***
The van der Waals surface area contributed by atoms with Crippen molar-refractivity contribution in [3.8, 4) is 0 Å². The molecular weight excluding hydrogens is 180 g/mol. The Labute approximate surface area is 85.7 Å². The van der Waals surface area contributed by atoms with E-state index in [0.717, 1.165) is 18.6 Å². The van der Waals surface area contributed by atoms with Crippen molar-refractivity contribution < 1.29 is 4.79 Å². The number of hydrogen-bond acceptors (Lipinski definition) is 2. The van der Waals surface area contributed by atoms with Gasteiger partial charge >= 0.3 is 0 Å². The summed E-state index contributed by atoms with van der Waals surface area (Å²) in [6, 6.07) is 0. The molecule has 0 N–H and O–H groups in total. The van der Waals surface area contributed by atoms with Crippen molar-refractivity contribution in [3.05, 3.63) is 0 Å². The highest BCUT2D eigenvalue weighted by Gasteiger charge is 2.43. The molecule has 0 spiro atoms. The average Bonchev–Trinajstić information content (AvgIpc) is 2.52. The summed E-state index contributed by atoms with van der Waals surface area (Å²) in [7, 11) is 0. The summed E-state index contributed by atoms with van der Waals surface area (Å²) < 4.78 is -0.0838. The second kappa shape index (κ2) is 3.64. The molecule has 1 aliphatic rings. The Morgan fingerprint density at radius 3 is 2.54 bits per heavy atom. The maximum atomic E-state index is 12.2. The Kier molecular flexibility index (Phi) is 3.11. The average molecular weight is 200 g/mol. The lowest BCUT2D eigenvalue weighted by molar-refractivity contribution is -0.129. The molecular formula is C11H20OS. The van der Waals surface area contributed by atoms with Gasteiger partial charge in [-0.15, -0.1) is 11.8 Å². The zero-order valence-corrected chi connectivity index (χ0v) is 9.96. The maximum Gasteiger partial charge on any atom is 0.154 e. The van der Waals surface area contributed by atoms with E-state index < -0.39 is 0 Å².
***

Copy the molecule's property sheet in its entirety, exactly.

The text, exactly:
The van der Waals surface area contributed by atoms with Crippen molar-refractivity contribution in [3.8, 4) is 0 Å². The molecular weight excluding hydrogens is 180 g/mol. The Labute approximate surface area is 85.7 Å². The van der Waals surface area contributed by atoms with E-state index in [0.717, 1.165) is 18.6 Å². The van der Waals surface area contributed by atoms with Crippen molar-refractivity contribution < 1.29 is 4.79 Å². The number of hydrogen-bond acceptors (Lipinski definition) is 2. The van der Waals surface area contributed by atoms with Gasteiger partial charge >= 0.3 is 0 Å². The summed E-state index contributed by atoms with van der Waals surface area (Å²) in [6, 6.07) is 0. The molecule has 0 N–H and O–H groups in total. The van der Waals surface area contributed by atoms with Crippen molar-refractivity contribution in [3.05, 3.63) is 0 Å². The highest BCUT2D eigenvalue weighted by Gasteiger charge is 2.43. The molecule has 0 spiro atoms. The average Bonchev–Trinajstić information content (AvgIpc) is 2.52. The summed E-state index contributed by atoms with van der Waals surface area (Å²) in [7, 11) is 0. The summed E-state index contributed by atoms with van der Waals surface area (Å²) < 4.78 is -0.0838. The second kappa shape index (κ2) is 3.64. The molecule has 1 aliphatic rings. The Morgan fingerprint density at radius 3 is 2.54 bits per heavy atom. The maximum atomic E-state index is 12.2. The Kier molecular flexibility index (Phi) is 3.11. The average molecular weight is 200 g/mol. The lowest BCUT2D eigenvalue weighted by molar-refractivity contribution is -0.129. The molecular formula is C11H20OS. The van der Waals surface area contributed by atoms with Gasteiger partial charge in [-0.15, -0.1) is 11.8 Å². The zero-order valence-corrected chi connectivity index (χ0v) is 9.96. The maximum Gasteiger partial charge on any atom is 0.154 e. The van der Waals surface area contributed by atoms with E-state index < -0.39 is 0 Å².